Editor in Chief: Moh. Reza Huwaida Sunday, January 21st, 2018

Changing Power Dynamics in Middle East

Much has been happening in Middle East lately. The political circumstances are changing rapidly and there are evident signs of many important developments in the region. The current conflict that seems to be rising between Israel and Turkey will definitely have considerable resonance in the power dynamics of the region. Turkey this month suspended its military ties with Israel, expelled top Israeli diplomats, pledged to campaign in support of the Palestinians' statehood bid and vowed to send the Turkish navy to escort Gaza-bound aid ships in the future.

Turkey considers that the mounting conflict between the two countries has been because of the Israel's raid on aid flotilla last year and Israel's refusal to apologize for their 'mistake'.

Recently, before and during his visit to Egypt, Turkish Prime Minister Recep Tayyip Erdogan has clearly mentioned that Israel is responsible for the tension in the relations and that Turkey would defend Palestinian bid for statehood in the U.N. He is reported to have said, "It (flotilla raid) is a cause of war, but we decided to act in line with Turkey's grandeur and showed patience."

Erdogan's current visit to Egypt comes at a time when the relations between Egypt and Israel are going through severe trouble after the mob attack on the Israeli embassy that caused a panic on a large extent.

The Arab Spring in general and the political change in Egypt in particular have greatly influenced the Egypt-Israel relations though there has been peace treaty between the two countries. This change in relation will greatly affect Israel and the political developments in the region.

Turkey, after their strong stand against Israel and exclusive support for Palestinian statehood bid and the changes towards democracy in Arab Spring is in a great position to lead the Arab world and staunch Israel's dominancy in the region.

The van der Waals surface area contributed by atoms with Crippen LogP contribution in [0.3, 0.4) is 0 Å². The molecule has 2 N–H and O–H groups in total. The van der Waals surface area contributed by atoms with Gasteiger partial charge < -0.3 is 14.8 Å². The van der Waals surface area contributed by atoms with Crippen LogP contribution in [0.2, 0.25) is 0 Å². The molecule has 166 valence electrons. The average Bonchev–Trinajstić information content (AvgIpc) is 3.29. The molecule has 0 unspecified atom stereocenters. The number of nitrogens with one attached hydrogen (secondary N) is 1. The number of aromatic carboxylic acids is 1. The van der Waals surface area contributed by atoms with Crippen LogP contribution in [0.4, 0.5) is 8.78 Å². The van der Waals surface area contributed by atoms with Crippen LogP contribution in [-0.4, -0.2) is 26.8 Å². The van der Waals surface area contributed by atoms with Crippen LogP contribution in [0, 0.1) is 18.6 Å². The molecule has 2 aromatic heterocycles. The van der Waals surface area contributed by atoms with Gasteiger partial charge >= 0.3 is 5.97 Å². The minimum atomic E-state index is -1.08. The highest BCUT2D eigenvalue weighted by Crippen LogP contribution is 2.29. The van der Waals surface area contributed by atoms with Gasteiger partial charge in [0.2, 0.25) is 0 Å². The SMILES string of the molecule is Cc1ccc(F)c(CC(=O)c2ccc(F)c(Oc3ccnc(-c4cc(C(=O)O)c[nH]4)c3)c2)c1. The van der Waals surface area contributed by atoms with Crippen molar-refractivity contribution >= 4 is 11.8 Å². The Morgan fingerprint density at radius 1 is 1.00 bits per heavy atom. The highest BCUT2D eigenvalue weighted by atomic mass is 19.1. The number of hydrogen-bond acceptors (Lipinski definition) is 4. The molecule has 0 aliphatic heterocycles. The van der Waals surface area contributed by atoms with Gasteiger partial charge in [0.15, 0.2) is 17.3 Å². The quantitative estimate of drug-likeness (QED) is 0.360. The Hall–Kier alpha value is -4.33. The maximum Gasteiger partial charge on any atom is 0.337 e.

Israel at the moment is going through many challenges at a time – It has to face deteriorating situation with Egypt and Turkey and will be tested by the Palestinian bid for statehood. Definitely, Israel does not seem in a position to afford growing tensions in the relations with Turkey and Egypt and the current circumstances would definitely cause them a feeling of isolation in the regional diplomacy.

Israel, as an answer to the Turkey's stand has clearly mentioned that it has not to apologize for the 'flotilla raid' as it was to safeguard the boundary laws of the country.

Further, Israel is not the reason of the growing tension in Israel-Turkey relationships. An Israeli Cabinet Minister, Gilad Erdan has said, "With Turkey, we had a very close relationship in the past, and we still hope that we can improve the relationship with Turkey, but it wasn't our decision to deteriorate the relationship."

In short Israel does not seem to see the relations getting worse with both Turkey and Egypt but at the same time it definitely has its attentions focused on the rising position of Turkey in the region.

As far as the possible bid of statehood from Palestine is concerned, Israel does not seem in a compromising position.

There has been clear indication from Israeli authorities that any unilateral attempt on the part of Palestine will only worsen the situation.

Israeli foreign minister, Avigdor Lieberman has said, "From the moment they pass a unilateral decision there will be harsh and grave consequences. I hope that we shall not come to those harsh and grave consequences and that common sense will prevail in all decisions taken."

There are clear indications that the situation in Middle East will have to go through important changes in the times to come, but it should be made certain by all the parties involved that severe conflicts and wars should be avoided as much as possible so that more attention should be preserved for the positive political developments in the region.